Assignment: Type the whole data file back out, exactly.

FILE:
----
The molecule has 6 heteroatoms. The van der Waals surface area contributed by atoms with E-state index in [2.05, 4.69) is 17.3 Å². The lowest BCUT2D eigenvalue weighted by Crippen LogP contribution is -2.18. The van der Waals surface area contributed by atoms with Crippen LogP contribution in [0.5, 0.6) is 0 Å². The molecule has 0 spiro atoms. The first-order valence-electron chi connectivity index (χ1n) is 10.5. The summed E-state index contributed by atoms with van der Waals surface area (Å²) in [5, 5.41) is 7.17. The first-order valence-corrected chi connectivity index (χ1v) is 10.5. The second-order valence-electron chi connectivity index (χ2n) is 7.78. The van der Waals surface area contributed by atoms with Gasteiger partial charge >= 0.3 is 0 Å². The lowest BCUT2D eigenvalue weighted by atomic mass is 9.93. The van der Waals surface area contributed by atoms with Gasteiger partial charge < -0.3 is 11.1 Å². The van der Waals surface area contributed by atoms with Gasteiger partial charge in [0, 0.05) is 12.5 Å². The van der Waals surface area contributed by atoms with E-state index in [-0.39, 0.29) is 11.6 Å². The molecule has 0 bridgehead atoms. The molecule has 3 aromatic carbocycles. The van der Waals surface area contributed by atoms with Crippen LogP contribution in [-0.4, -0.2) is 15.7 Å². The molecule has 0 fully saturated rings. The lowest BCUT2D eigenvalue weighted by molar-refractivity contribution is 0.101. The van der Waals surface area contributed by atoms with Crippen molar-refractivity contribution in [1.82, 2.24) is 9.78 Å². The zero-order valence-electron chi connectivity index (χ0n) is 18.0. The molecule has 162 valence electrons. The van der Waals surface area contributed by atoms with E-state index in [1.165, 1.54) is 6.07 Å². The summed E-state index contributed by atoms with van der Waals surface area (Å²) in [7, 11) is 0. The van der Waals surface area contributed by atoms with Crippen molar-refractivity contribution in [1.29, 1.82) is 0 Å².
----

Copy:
The molecule has 6 heteroatoms. The van der Waals surface area contributed by atoms with E-state index in [2.05, 4.69) is 17.3 Å². The lowest BCUT2D eigenvalue weighted by Crippen LogP contribution is -2.18. The van der Waals surface area contributed by atoms with Crippen LogP contribution in [0.5, 0.6) is 0 Å². The molecule has 0 spiro atoms. The first-order valence-electron chi connectivity index (χ1n) is 10.5. The summed E-state index contributed by atoms with van der Waals surface area (Å²) in [5, 5.41) is 7.17. The first-order valence-corrected chi connectivity index (χ1v) is 10.5. The second-order valence-electron chi connectivity index (χ2n) is 7.78. The van der Waals surface area contributed by atoms with Gasteiger partial charge >= 0.3 is 0 Å². The lowest BCUT2D eigenvalue weighted by atomic mass is 9.93. The van der Waals surface area contributed by atoms with Gasteiger partial charge < -0.3 is 11.1 Å². The van der Waals surface area contributed by atoms with Gasteiger partial charge in [0, 0.05) is 12.5 Å². The van der Waals surface area contributed by atoms with E-state index in [-0.39, 0.29) is 11.6 Å². The molecule has 0 bridgehead atoms. The molecule has 3 aromatic carbocycles. The van der Waals surface area contributed by atoms with Crippen LogP contribution in [-0.4, -0.2) is 15.7 Å². The molecule has 0 fully saturated rings. The lowest BCUT2D eigenvalue weighted by molar-refractivity contribution is 0.101. The van der Waals surface area contributed by atoms with Crippen molar-refractivity contribution in [1.82, 2.24) is 9.78 Å². The zero-order valence-electron chi connectivity index (χ0n) is 18.0. The molecule has 162 valence electrons. The van der Waals surface area contributed by atoms with E-state index in [1.165, 1.54) is 6.07 Å². The summed E-state index contributed by atoms with van der Waals surface area (Å²) in [7, 11) is 0. The van der Waals surface area contributed by atoms with Crippen molar-refractivity contribution in [1.29, 1.82) is 0 Å².